1954 Words8 Pages

Lab Report on the Tensile, Torsion and Bend testing of Mild Steel

Nomenclature:

Symbol Description Units

A Area m2

E Tensile modulus n/a

G Shear modulus n/a

J Polar 2nd moment of area n/a

L Gauge length mm

M Bending moment Nm

R Radius mm

T Torque Nm b Breadth mm d Depth of beam mm h height mm r Secondary radius mm θ Angle of twist radians π pi n/a

ϒ Shear strain mm Shear stress N/m2 Poissons ratio n/a

Ɛ Strain mm σ Stress N/m2 σy Yield stress N/m2

Ixx 2nd Moment of area n/a

Ɛz Longitudinal strain mm

Ɛy Lateral strain mm y Yield strength in shear N/m Objectives

(ii)

To investigate the relationship between Torque (T), and angle of twist θ of a circular cross*…show more content…*

The load on the beam was then unloaded to zero in increments of 10 kg and all 6 strain gauges were then again recorded at each increment.

Results:

(i)

The graph produced a straight line when the specimen was loaded up to 6 kN. The specimen was then unloaded to 0 kN again. This produced a straight line returning to the same place, the origin. The specimen was then loaded up to 11 kN and unloaded again. As the specimen was being loaded to 11 kN it followed the same straight line to 6 kN but as it went beyond this point it started to become non-linear. When it reached 11 kN it was unloaded back to 0 kN. This unloading produced a straight line which was parallel with the original loading of the specimen. When the specimen was being reloaded to its fracture point it followed this new line up to 11 kN and after that it started to level out until it reached it maximum point then started to decrease until the specimen fractured.*…show more content…*

This shows that for this particular specimen between these loads that stress and strain are proportional to each other. The slope of this straight line is known as the young’s modulus. This means that as long as the specimen is not loaded above 6 kN, when it is unloaded it will return to its original state. After this point the graph starts to level out. The specimen is no longer in its elastic stage and has exceeded its yield point. There will be permanent deformation and strains when the specimen is unloaded. This can be seen as the specimen is loaded from 0 kN to 11 kN and unloaded back to 0 kN again. As the graph is being unloaded,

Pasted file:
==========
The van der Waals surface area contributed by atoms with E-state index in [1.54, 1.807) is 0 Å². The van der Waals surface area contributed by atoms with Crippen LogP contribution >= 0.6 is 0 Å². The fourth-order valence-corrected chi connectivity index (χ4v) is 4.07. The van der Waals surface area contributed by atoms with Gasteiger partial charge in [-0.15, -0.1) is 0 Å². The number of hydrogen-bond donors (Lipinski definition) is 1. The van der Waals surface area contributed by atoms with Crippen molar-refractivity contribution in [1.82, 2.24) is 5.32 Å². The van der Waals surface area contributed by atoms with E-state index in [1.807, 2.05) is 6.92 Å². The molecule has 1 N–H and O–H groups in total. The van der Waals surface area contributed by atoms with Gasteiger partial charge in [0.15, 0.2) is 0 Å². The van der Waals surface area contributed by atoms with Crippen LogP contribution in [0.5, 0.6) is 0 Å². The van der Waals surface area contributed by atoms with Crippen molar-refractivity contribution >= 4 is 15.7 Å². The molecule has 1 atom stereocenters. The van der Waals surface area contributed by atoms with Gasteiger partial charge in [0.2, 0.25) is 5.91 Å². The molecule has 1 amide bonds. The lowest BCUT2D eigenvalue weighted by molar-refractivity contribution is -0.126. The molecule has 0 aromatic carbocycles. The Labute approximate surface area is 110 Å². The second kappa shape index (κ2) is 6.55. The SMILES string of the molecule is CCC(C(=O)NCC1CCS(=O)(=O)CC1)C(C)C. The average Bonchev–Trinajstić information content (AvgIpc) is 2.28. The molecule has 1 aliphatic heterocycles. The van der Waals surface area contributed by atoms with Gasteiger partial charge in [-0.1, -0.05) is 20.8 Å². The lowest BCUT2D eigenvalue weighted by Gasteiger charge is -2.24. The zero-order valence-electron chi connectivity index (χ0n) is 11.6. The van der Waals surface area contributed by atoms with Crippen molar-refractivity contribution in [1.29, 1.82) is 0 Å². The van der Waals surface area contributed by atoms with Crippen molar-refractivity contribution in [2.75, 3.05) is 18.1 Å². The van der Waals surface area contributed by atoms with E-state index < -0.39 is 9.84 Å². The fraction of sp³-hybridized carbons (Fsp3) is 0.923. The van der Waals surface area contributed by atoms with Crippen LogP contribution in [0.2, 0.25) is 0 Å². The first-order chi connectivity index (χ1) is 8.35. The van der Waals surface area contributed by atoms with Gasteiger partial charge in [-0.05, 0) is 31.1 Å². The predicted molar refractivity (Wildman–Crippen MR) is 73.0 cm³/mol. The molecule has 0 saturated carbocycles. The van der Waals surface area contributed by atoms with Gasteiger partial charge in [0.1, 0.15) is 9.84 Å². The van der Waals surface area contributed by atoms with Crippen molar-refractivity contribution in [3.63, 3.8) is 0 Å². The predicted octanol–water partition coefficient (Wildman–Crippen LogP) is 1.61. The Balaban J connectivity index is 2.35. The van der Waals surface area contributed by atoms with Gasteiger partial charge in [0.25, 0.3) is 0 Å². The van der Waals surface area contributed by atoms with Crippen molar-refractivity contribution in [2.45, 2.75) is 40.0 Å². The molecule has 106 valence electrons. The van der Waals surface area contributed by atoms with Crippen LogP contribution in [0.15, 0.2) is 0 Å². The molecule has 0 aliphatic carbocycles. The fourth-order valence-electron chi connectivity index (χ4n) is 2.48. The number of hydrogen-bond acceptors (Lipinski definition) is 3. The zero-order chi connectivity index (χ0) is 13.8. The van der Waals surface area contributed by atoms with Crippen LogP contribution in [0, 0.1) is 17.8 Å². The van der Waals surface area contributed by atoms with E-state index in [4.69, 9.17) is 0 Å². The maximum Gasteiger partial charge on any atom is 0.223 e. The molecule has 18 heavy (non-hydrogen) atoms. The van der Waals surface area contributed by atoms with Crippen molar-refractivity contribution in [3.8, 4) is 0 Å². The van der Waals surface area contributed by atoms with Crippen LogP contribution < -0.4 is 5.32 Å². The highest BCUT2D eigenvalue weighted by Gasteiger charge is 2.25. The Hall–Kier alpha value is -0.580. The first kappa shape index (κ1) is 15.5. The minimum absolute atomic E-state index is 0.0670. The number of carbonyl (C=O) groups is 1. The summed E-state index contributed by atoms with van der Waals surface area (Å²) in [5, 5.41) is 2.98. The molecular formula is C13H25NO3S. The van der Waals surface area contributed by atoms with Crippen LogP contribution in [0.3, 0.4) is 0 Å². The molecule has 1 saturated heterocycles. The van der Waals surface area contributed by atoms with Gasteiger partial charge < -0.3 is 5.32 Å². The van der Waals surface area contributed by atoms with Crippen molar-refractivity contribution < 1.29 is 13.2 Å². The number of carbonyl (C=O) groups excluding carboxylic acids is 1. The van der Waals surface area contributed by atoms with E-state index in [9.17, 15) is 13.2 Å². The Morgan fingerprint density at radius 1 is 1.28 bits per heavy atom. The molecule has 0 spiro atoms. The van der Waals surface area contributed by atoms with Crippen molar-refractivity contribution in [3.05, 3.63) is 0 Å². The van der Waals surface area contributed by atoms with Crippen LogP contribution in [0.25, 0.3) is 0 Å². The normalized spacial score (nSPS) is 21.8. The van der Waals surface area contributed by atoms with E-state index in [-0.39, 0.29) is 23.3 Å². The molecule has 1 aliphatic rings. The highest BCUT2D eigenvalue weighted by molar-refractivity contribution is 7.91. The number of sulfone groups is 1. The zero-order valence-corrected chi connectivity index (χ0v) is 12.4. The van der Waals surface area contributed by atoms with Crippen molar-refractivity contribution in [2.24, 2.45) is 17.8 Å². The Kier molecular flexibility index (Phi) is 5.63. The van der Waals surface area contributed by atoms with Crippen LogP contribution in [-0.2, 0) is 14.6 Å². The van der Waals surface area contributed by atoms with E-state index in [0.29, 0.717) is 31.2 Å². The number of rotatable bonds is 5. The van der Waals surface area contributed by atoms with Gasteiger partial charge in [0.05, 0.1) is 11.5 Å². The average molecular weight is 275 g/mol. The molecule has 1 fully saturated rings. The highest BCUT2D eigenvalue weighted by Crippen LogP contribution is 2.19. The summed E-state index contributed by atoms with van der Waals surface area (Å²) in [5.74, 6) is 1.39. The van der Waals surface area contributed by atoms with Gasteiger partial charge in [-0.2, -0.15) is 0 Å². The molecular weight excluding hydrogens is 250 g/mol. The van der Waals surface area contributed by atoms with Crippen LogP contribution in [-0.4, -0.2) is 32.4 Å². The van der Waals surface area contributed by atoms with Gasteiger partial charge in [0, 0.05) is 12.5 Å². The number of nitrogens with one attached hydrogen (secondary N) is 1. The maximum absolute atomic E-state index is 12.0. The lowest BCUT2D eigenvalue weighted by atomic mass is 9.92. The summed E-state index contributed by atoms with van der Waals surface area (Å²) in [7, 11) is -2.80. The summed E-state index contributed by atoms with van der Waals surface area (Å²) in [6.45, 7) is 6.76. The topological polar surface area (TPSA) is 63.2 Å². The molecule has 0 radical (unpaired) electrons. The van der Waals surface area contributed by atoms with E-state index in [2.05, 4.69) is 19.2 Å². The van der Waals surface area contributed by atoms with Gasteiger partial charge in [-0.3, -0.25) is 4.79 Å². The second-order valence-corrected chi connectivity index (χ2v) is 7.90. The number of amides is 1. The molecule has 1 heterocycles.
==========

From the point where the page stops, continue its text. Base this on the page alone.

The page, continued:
Nomenclature:

Symbol Description Units

A Area m2

E Tensile modulus n/a

G Shear modulus n/a

J Polar 2nd moment of area n/a

L Gauge length mm

M Bending moment Nm

R Radius mm

T Torque Nm b Breadth mm d Depth of beam mm h height mm r Secondary radius mm θ Angle of twist radians π pi n/a

ϒ Shear strain mm Shear stress N/m2 Poissons ratio n/a

Ɛ Strain mm σ Stress N/m2 σy Yield stress N/m2

Ixx 2nd Moment of area n/a

Ɛz Longitudinal strain mm

Ɛy Lateral strain mm y Yield strength in shear N/m Objectives

(ii)

To investigate the relationship between Torque (T), and angle of twist θ of a circular cross

The load on the beam was then unloaded to zero in increments of 10 kg and all 6 strain gauges were then again recorded at each increment.

Results:

(i)

The graph produced a straight line when the specimen was loaded up to 6 kN. The specimen was then unloaded to 0 kN again. This produced a straight line returning to the same place, the origin. The specimen was then loaded up to 11 kN and unloaded again. As the specimen was being loaded to 11 kN it followed the same straight line to 6 kN but as it went beyond this point it started to become non-linear. When it reached 11 kN it was unloaded back to 0 kN. This unloading produced a straight line which was parallel with the original loading of the specimen. When the specimen was being reloaded to its fracture point it followed this new line up to 11 kN and after that it started to level out until it reached it maximum point then started to decrease until the specimen fractured.

This shows that for this particular specimen between these loads that stress and strain are proportional to each other. The slope of this straight line is known as the young’s modulus. This means that as long as the specimen is not loaded above 6 kN, when it is unloaded it will return to its original state. After this point the graph starts to level out. The specimen is no longer in its elastic stage and has exceeded its yield point. There will be permanent deformation and strains when the specimen is unloaded. This can be seen as the specimen is loaded from 0 kN to 11 kN and unloaded back to 0 kN again. As the graph is being unloaded,

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